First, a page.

Netflix told shareholders Monday that the company opposes the merger of Comcast and Time Warner Cable because it would give the combined company too much power over broadband Internet access.
The company's position, laid out in its first quarter letter to shareholders, is not all that surprising, given a recent blog post by CEO Reed Hastings where he slammed the deal Netflix cut with Comcast for direct access to its network.
Netflix ended the first quarter with more than 48 million global subscribers. Earnings per share for the quarter grew from 5 cents a year ago to 86 cents. The company also posted substantial year-over-year revenue and profit growth. Net income rose from $3 million to $53 million, while revenue for the quarter grew from $781 million to $1.066 billion.
Renewing his call for strong net neutrality, Hastings said in his shareholder letter that if the Comcast-Time Warner Cable merger were approved, the combined company's footprint would pass more than 60 percent of U.S. broadband households, leaving many consumers with only one choice for high-speed broadband.
"The Internet faces a long-term threat from the largest ISPs driving up profits for themselves and costs for everyone else," Hastings wrote. "Comcast is already dominant enough to be able to capture unprecedented fees from transit providers and services such as Netflix. The combined company would possess even more anti-competitive leverage to charge arbitrary interconnection tolls for access to their customers. For this reason, Netflix opposes this merger."
The regulatory review of the $45 billion transaction is just getting started; Comcast filed with Department of Justice and the Federal Communications Commission earlier this month, a day before the Senate judiciary committee held its first hearing on the merger. The House judiciary committee will hold a hearing on the merger May 8.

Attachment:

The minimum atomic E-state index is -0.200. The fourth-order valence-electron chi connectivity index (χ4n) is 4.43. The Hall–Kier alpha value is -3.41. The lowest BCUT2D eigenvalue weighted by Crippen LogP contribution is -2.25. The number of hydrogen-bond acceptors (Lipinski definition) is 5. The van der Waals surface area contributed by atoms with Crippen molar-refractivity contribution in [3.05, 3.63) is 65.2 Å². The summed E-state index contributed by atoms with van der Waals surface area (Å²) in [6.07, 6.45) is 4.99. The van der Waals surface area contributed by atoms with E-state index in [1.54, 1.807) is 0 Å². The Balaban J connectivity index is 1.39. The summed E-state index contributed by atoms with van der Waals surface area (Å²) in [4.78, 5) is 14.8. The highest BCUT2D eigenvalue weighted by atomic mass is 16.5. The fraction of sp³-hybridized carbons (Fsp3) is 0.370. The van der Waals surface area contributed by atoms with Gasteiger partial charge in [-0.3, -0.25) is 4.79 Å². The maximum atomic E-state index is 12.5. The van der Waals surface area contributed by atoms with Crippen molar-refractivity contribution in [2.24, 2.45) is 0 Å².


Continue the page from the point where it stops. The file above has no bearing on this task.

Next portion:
While plenty of consumer groups have come out against the merger, only Sen. Al Franken (D-Minn.), who opposed Comcast's acquisition of NBCUniversal three years ago, has made the Comcast-Time Warner Cable marriage a personal crusade. As part of his mission to try and persuade regulators to block the deal, Franken wrote to Hastings last week to enlist him in the opposition. As it turns out, he didn't need to be given Hastings' shareholder letter.
Not long after Netflix concluded its quarterly call, Comcast was out with a statement, accusing Netflix of ignoring facts and pointing out that it was Netflix that approached Comcast for the direct connection between Netflix and Comcast, "cutting out the wholesalers with whom Netflix had traditionally contracted and paid for transit. … If Netflix did not like the terms of our agreement, or if they do not like the terms Comcast provides at any time in the future, Netflix can work with any of the multiplicity of partners that connect with Comcast," Jennifer Khoury, Comcast's svp of corporate and digital communications said in a statement.
"Internet connection has nothing to do with net neutrality," Khoury said. "It's all about Netflix wanting to unfairly shift its costs from its customers to all Internet customers, regardless of whether they subscribe to Netflix or not."